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Starring Leonardo DiCaprio, Virginie Ledoyen, Tilda Swinton
Directed by Danny Boyle  


     There was a time, say four or five years ago, when Leonardo DiCaprio was the can't miss actor in the limelight.  Then people saw "The Beach" and his star fell before rising again.  He was coming off of the blockbuster behemoth "Titanic," so there was no real way he could have fulfilled the expectations stemming from that success.  "The Beach" nearly killed his career, but it shouldn't have.  Sure, it was disappointing and underwhelming, but it was nowhere near the dreck countless reviews purported it to be.
     Director Danny Boyle ("Trainspotting," "Shallow Grave," "A Life Less Ordinary") was once the up and coming British director, based largely on the success of the provacative "Trainspotting."  But he hasn't gotten the limelight back until "28 Days Later" was released to rave reviews and modest box office earnings.  "The Beach" nearly sunk him, but he managed to stay afloat.
     The problem lies in the plot.  There is no possible way to make this movie.  At least make it good.  It's just falls apart two-thirds of the way into the action.  It not that it was terribly exciting or captivating, because it just wasn't, but one could expect better plot devices than some of the ones used.
     Leonardo Dicaprio plays Richard, an American looking for a more exciting life in Thailand.  He runs into a crazy Britich fellow calling himself Daffy (Robert Carlyle).  They exchange a joint and a handshake, then Daffy is off to cause mischief.  Carlyle fails to give Daffy any dimension other than the cuckoo for coco-puffs antics and twinkle in his crazy, crazy eyes.  He leaves a map to a perfect island on Richard's door, then slits his wrists in a bloody display of craziness.  It's just not that dynamic of a character, and I think Boyle wanted him to be.  But he was just crazy and not all that interesting.  He was crazy, we can get that without having it pounded into our heads with a mallet.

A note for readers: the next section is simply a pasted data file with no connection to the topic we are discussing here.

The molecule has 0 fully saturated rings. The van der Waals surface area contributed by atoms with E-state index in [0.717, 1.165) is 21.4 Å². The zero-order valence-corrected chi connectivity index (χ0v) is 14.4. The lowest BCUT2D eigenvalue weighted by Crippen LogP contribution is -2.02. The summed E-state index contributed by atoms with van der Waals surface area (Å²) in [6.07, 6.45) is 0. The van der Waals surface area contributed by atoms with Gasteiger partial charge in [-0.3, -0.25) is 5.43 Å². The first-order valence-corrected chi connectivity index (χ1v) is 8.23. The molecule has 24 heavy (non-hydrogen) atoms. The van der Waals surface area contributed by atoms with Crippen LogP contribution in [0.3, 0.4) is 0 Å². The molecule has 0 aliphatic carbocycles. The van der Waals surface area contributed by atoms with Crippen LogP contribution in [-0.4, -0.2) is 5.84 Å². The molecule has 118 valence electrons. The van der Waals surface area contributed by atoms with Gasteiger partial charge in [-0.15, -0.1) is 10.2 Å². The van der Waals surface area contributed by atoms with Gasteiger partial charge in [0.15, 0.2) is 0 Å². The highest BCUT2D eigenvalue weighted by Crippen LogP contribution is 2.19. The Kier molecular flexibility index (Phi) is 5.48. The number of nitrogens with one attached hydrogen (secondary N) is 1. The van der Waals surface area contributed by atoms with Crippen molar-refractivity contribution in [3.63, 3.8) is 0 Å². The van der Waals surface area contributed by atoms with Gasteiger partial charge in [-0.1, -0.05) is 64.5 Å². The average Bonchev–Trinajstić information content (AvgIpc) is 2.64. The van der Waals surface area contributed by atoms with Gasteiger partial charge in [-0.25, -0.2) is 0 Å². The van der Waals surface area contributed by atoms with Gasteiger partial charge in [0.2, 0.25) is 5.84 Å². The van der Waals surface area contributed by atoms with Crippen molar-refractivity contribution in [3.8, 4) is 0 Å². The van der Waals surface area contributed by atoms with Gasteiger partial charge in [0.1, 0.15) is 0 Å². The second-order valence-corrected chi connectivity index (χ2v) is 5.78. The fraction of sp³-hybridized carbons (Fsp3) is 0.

So, always up for adventure and apparently not concerned that the person who gave him the map was crazy, Richard decides to head over to the island. He asks a french girl that he is infatuated with, Francoise (Ledoyen), to come along with her boyfriend in tow.
     When they reach the island, they find that a small community of mostly British twenty-somethings inhabits it.  They had formed a sort of society cut off from the rest of the corrupted world.  They smoke pot (a lot of pot and pretty much all the time) and play volleyball.  It's the Utopia you forgot to dream about.
     Richard makes a move for French chick, dabbles in quasi-profound narration, and makes mistakes that threaten to bring the community down with him.  Are you excited about it yet?  I was.  Was is the operative word here.  There's not much to get excited about when you get right down to it.
     It's an intriguing idea, the perfect island paradise and a group of people who'll do anything to protect it, but there's nothing suspenseful about it.  I didn't care what happened to Richard, and I should have.  There's no rule that a main character has to be likable, but he or she should at least be interesting.  Richard was neither.  It wasn't DiCaprio's fault, he played the part very well, with conviction and skill.  It was the character's fault.
     Another of the film's sins is the failure of good character actors to make me care about their characters.  Robert Carlyle, the ball of fire from "Trainspotting," was just a crazy ball of fire.  I would be impressed if I hadn't seen him do the same thing only better in "Trainspotting."  A one note actor frustrates the snot out of me.  Literally, the mucus that dwells within my nostrils.  Tilda Swinton, the ace character actor from films like "Vanilla Sky," "Adaptation," and "The Deep End," plays the community's leader, Sal.  It might have been a interesting character if I was kept from being able to predict everything she would do for the last third of the film.
     But, the film is not without merit.  DiCaprio's skill is evident in his performance.  The cinematography is beautiful.  It just sparkles of what could have been.  

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